The San Antonio Spurs have signed free agent forward DeMarre Carroll to a two-year, $13 million deal, according to Shams Charania. The contract can be finalized on July 6th when the NBA’s free agency moratorium ends.
Carroll fills the San Antonio’s primary need this offseason: a long small forward who is also capable of playing power forward. He also has legitimate three-point range, a necessary trait for any addition to this team that ranked last in the NBA in three-pointers attempted in 2018-19. For his career, he’s a 36% three-point shooter. He shot 8.7 threes per 100 possession in each of his previous two seasons with the Brooklyn Nets.
The 6-foot-8, 215-pounder has vast experience at small forward and power forward. Last season, Carroll played 72% of his minutes at power forward for the small-ball happy Nets. Three seasons ago, he played 73% of his minutes at small forward with the Toronto Raptors.
In addition to his three-point shooting and positional flexibility, Carroll is a quality defender. The Nets surrendered 2.4 less points per 100 possessions when he was on the court last season and 1.6 less points the previous season. He’s agile enough to defend most small forwards and strong enough to hang with a majority of power forwards in today’s NBA.
DeMarre Carroll Signing By Spurs A Bargain?
Carroll’s skill-set is similar to what Al-Farouq Aminu brings to the table. Earlier today, Aminu agreed to a three-year, $29 million deal with the Orlando Magic.
Aminu is the better rebounder and is more active on defense, while Carroll is the more prolific three-point shooter. Otherwise, they’re very similar on a per possession basis.
Why were the Spurs able to agree to terms with Carroll on a contract significantly smaller than the one Aminu received from the Magic?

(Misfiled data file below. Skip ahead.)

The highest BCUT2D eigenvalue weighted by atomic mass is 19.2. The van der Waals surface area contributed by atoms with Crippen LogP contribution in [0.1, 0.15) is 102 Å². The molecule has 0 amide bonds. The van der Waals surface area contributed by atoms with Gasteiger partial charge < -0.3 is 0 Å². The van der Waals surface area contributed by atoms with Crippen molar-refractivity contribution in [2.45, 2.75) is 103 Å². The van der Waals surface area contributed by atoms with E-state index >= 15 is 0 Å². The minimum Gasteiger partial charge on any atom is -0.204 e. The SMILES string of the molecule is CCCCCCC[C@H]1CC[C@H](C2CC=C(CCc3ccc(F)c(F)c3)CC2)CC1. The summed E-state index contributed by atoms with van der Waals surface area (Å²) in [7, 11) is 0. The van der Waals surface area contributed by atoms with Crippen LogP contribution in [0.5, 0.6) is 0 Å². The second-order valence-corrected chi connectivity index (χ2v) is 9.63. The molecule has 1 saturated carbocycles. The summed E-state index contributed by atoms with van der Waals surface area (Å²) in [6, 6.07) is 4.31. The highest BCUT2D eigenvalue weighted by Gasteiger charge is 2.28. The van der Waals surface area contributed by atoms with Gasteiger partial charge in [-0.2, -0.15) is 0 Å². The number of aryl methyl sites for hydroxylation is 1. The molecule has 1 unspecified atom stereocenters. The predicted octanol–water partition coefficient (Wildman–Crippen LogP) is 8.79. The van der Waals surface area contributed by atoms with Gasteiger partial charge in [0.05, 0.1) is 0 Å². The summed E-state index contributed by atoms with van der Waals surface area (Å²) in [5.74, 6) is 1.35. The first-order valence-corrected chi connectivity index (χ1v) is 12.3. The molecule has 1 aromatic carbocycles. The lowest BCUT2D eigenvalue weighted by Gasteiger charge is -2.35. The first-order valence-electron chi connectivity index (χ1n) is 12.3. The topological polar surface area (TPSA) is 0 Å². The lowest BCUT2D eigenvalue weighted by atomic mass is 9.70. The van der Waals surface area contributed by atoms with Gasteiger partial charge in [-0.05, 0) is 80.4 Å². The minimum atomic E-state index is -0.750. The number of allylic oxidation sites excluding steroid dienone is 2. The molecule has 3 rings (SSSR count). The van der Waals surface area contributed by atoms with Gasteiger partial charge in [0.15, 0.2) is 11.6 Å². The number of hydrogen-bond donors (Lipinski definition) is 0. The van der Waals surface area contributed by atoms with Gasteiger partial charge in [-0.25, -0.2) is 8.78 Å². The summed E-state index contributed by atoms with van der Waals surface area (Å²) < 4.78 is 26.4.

First of all, Carroll is 32 years old — four years older than Aminu. Never the quickest of athletes, Carroll’s ability to defend small forwards out on the perimeter could be coming to an end. Once he turns into a full-time power forward, his value diminishes significantly.
Secondly, Carroll shot-selection isn’t as efficient as many analytics-driven front offices would prefer. Last season, he attempted 7.4 two-pointers per 100 possessions even though he shot a woeful 45.7% on twos. To put that number in perspective, Marco Belinelli had San Antonio’s worst two-point percentage last year at 46.8%.
Conclusion: DeMarre Carroll To The Spurs
Overall, the Spurs signing Carroll is a reasonably strong move. It fills the team’s main void without spending an exorbitant amount of money. Carroll can hit threes, defend multiple positions and can hypothetically fit either a starting role at power forward or come off the bench to provide valuable depth at both forward positions.
We’ll have more analysis on the Carroll signing soon. Let us know what you think of the newest Spur in the comment section below or discuss it on the forum.